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Did you know that tuberculosis can make you infertile? Here’s what you need to know about genital TB

Updated on:24 March 2021, 18:41pm IST
On the Occasion of World Tuberculosis Day, we explain to you how tuberculosis affects the female genital organs. Read on to know more about genital TB
Dr Richa Jagtap
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Tuberculosis could spell doom for your fertility. Image courtesy: Shutterstock
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We often think of tuberculosis as a disease that predominantly impacts the lungs. But did you know TB can also impact the female genitalia? Caused by a bacteria called Microbacillus tuberculosis, genital tuberculosis can potentially lead to infertility.

The exact prevalence of genital TB is difficult to gauge as most afflicted women tend to show no symptoms. And those who are diagnosed are mainly in the young reproductive age group. Genital TB is almost always secondary to TB elsewhere in the body—usually in the lungs and sometimes from other organs. Since the focus is mostly always on the lungs, that the organ heals. But the lesion may lie dormant in the genital tract for years, only to reactivate at a later time, especially due to any other illness, stress, or poor nutrition.

The symptoms of genital tuberculosis

Usually, there are no significant symptoms of genital TB. Hence, the effect of tuberculosis on reproductive organs goes unnoticed till a woman wishes to plan a pregnancy.

The main and most important symptom of genital TB is the inability to conceive. Women may report weight loss, fatigue, and a tendency towards a persistent but mild fever in the evening. Other symptoms can be menstrual irregularities, scanty menses, and low-grade persistent lower abdominal pain.

This is how genital tuberculosis is diagnosed

Imaging diagnostic tools like ultrasound and hysterosalpingography can give important pointers for the diagnosis of tuberculosis. Moreover, laparoscopy findings and tissue culture are some of the gold standard methods for diagnosing TB.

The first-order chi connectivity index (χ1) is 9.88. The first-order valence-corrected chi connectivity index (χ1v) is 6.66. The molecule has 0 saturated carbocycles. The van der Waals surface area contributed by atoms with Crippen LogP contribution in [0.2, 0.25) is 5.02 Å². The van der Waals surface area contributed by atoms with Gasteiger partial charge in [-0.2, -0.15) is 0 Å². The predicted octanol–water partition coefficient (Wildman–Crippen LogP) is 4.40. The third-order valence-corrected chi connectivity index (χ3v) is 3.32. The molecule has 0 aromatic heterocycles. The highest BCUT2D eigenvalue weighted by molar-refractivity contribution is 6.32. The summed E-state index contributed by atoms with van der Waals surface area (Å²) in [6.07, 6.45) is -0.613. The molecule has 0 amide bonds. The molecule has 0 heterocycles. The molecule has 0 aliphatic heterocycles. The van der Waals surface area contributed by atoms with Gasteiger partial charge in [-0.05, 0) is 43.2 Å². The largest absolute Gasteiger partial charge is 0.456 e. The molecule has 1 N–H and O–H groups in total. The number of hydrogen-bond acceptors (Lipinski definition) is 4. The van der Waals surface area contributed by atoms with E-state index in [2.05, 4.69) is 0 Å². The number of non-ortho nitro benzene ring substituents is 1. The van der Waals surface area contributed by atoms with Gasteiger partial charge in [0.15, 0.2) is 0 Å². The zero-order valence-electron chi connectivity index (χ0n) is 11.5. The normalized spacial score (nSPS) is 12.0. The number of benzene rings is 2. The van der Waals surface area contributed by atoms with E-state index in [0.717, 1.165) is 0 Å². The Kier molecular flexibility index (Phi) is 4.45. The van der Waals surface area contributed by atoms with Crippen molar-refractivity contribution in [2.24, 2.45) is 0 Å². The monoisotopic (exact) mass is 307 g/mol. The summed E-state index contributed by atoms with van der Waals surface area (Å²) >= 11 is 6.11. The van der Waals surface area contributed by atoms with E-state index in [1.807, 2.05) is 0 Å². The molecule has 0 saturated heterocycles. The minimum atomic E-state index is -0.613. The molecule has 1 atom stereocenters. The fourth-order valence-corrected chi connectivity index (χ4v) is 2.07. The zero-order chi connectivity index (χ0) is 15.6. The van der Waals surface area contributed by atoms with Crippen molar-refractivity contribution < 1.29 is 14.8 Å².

genital TB
Genital TB in females is a chronic disease with low-grade symptoms. Image courtesy: Shutterstock
The treatment for genital tuberculosis

Women with active TB will be referred to an infectious disease specialist and started on treatment. TB is completely treatable with a good and strict medication course.

However, even when the treatment is completed and the germs are eradicated from the body, some of the infection remains. This presents in genital tuberculosis as blockage of fallopian tubes, decreased ovarian function, and formation of adhesions or bands within the womb, between the abdominal organs so much so that it may lead to infertility.

This is how genital TB leads to infertility
  • Fallopian tubes: Did you know that your fallopian tubes are an important organ that helps to pick up the ovulated egg. The egg and sperm fertilise in the tube and the resultant embryo travels in the tube while dividing to reach the womb for implantation. Tubal damage and or blockage can be caused by tuberculosis. This severely affects the chances of conception.  Tubal blockage and widespread adhesion formation are usually not reversible in these patients and most will need in vitro fertilization or IVF to overcome the blockage and help conception. Most of these patients with no other issues will have a healthy chance to conceive.

    genital TB
    Infection of genital tract by tubercle bacillus causes genital TB. Image courtesy: Shutterstock
  • Uterine layer (endometrium): Some women present with very scanty menses. These may have adhesion band formation inside the womb. These adhesion bands make the uterus inhospitable for pregnancy and lead to infertility. This is referred to as Asherman’s syndrome.
  • Ovaries: Any form of infection may lead to compromised blood flow to the affected organs. When an infection affects the ovary and compromises the blood flow, the egg numbers and competence of the eggs get affected. Many such women fail to ovulate spontaneously and respond lesser than anticipated to ovarian stimulation during an IVF process.

It’s very important to correctly diagnose and completely treat genital tuberculosis. Timely medical help can completely cure tuberculosis and ensure fertility potential is not hampered.

Dr Richa Jagtap Dr Richa Jagtap

Dr Richa Jagtap is the clinical director and consultant reproductive medicine, Nova IVF Fertility, Mumbai.